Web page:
Multifamily construction had been strong but Branch expected a 13% decline in that segment in 2020. However, he said that as the economy starts to recover it will take time for renters to repair their balance sheets.
“The multifamily market will contend with strong growth on the single family side going into 2021 and we’re expecting strong growth in the single family side to erode multifamily starts in 2021,” he said.
The institutional market usually lags behind the overall business cycle. Education makes up over half of the total institutional market. Branch explained that Gen Z and the younger generation are smaller than the millennial age group, and so Dodge doesn’t expect to see the same growth rate as prior to the recession.
“Many states and local areas will suffer revenue shortfall at the same time that costs in terms of social programs increase which could undermine the market,” said Branch.
Branch explained that in the healthcare sector there had been a greater shift from traditional hospitals to outpatient facilities and urgent care clinics, which have proved inadequate in the COVID-19 situation.
“The construction has not kept up with population growth,” said Branch, who expects to see investment in the healthcare industry grow.
Branch added to be prepared for a painful second quarter, that 2021 will be better than 2020 and that 2022 will be better than 2021.
Turner Seeks Millions in Damages from TWA Hotel Owner
Turner Construction Company is suing Flight Center Hotel, owner of the former TWA terminal turned upscale hotel at JFK airport, for $22.5 million in damages. The hotel includes 78,000 square feet of unitized curtainwall manufactured by Fabbrica with triple-laminated insulating glass to reduce sound transmission.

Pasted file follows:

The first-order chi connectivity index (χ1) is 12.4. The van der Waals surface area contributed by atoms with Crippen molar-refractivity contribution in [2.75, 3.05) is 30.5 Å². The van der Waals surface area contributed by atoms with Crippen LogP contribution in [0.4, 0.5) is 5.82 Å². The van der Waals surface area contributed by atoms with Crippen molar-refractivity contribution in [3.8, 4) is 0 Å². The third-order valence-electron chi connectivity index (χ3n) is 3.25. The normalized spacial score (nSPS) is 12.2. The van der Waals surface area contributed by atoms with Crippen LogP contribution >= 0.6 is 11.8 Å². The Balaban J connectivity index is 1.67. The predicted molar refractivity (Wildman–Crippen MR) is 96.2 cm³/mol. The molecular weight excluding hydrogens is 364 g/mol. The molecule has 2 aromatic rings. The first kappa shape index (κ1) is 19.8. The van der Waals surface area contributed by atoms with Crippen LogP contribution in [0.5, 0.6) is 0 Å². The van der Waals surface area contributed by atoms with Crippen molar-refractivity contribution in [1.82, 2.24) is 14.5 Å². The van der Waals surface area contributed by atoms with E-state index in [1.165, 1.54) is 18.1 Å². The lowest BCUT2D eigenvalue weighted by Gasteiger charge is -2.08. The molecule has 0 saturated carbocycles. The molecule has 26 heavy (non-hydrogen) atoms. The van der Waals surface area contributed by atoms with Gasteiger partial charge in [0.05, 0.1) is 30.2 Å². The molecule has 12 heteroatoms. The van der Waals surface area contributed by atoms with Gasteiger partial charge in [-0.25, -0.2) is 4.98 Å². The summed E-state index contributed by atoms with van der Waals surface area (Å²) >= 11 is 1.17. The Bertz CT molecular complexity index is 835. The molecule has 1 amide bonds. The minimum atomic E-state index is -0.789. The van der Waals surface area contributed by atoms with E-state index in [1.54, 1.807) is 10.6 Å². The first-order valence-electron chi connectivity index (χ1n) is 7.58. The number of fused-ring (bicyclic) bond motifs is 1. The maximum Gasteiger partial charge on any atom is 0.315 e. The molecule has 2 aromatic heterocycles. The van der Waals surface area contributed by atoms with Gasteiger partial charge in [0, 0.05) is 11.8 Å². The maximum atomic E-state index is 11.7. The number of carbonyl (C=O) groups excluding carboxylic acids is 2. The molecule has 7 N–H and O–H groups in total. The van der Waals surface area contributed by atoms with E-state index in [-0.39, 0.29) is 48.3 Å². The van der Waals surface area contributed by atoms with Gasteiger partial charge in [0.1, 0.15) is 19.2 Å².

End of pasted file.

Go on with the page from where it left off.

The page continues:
The complaint states that the owner entered into a construction management agreement (CMA) with Turner in October 2015 in which Turner agreed to manage the TWA project. The parties agreed Turner would be paid on a cost-plus-a-fee basis rather than guaranteed maximum price, meaning that Turner did not warrant orguarantee its work product, estimates or schedules according to the CMA.
Turner alleges that the cost of the work increased due to “piecemeal design issuance” which led to constructability issues, delays and additional design changes. Turner also alleges that its work was impacted because many of the drawings issued by the owner’s design team were incomplete and lacked construction details.
In the lawsuit, Turner claims that in July 2018 it notified the owner that the opening date would be August 28, 2019 instead of the originally scheduled date of April 4, 2019 due to several design-caused delays. In February 2019, Turner alleges, the owner verbally directed it to complete the work so the hotel could open in May 2019.
Turner states that it and its subcontractors worked premium time, which expanded the extent of the punch list work that had to be performed. The hotel opened May 15, 2019 and Turner alleges that the efforts resulted in significant additional costs to the company.
Turner also alleges that the owner failed to make subcontractor payments in excess of $13.4 million. The company states that it sent the owner a notice of breach for non-payment on February 3, 2020. However, Turner alleges that the owner neither responded nor cured its breaches of contract.